The U.S. Supreme Court agreed on Friday to decide whether police can search an arrested criminal suspect's cell phone without a warrant in two cases that showcase how the courts are wrestling to keep up with rapid technological advances.
Taking up a pair of cases arising from criminal prosecutions that used evidence obtained without a warrant, the high court will wade into how to apply older court precedent - which allows police to search items carried by a defendant at the time of arrest - to cell phones. Many cell phones now contain a mass of personal information about the owner.
The legal question before the justices is whether a search for such information after a defendant is arrested violates the Fourth Amendment of the U.S. Constitution, which bans unreasonable searches. The outcome would determine whether prosecutors in such circumstances could submit evidence gleaned from cell phones in court.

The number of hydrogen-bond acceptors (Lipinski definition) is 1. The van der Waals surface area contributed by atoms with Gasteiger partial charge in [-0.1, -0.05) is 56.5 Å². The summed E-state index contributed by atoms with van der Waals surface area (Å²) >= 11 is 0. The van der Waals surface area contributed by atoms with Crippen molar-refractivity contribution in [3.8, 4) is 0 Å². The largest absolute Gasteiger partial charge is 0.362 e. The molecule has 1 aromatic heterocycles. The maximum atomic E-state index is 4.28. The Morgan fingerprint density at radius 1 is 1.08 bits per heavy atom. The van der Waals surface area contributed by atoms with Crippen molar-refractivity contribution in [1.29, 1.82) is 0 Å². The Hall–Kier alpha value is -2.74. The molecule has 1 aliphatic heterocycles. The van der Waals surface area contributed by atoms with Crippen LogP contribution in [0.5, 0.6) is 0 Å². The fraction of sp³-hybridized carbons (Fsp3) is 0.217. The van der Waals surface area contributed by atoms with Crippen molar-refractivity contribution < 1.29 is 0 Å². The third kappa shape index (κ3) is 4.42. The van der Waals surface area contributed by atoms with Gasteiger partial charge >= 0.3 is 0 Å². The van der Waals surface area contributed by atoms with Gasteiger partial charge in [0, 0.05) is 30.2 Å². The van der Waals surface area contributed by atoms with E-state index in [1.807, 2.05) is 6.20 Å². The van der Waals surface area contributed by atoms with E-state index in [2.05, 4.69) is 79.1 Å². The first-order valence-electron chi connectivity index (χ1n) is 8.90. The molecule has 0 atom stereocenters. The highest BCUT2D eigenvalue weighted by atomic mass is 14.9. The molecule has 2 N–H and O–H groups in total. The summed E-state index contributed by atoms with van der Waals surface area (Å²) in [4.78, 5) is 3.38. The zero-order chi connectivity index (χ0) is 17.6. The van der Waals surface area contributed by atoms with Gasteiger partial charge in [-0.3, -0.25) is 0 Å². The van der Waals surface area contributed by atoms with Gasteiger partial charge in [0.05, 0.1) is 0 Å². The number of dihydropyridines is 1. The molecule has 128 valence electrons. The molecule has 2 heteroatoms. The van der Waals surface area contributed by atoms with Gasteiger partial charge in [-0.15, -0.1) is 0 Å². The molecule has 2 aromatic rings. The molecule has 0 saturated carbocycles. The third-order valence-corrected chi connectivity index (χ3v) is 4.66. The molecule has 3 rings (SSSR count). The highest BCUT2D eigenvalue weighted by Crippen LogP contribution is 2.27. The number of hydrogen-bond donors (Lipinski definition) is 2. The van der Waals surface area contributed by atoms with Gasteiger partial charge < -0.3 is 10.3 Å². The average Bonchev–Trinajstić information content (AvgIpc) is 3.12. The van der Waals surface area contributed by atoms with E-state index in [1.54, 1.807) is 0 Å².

Under court precedent, police are permitted to search at the time of an arrest without a warrant, primarily to ensure the defendant is not armed and to secure evidence that could otherwise be destroyed.
In the first case, from California, David Riley was convicted of three charges relating to an August 2009 incident in San Diego in which shots were fired at an occupied vehicle. Prosecutors tied him to the crime in part due to a photograph on his smartphone that showed him posing in front of a car similar to one seen at the crime scene.
In the other case, the federal government is appealing after an appeals court threw out two of three drugs and firearms counts on which Brima Wurie had been convicted by a jury in Massachusetts. The Boston-based 1st U.S. Circuit Court of Appeals said in a May ruling that officers could not search Wurie's phone without a warrant after the September 2007 arrest for suspected drug dealing.
The court will hear oral arguments in April and issue rulings by the end of June.
The cases are Riley v. California, 13-132 and U.S. v. Wurie, 13-212.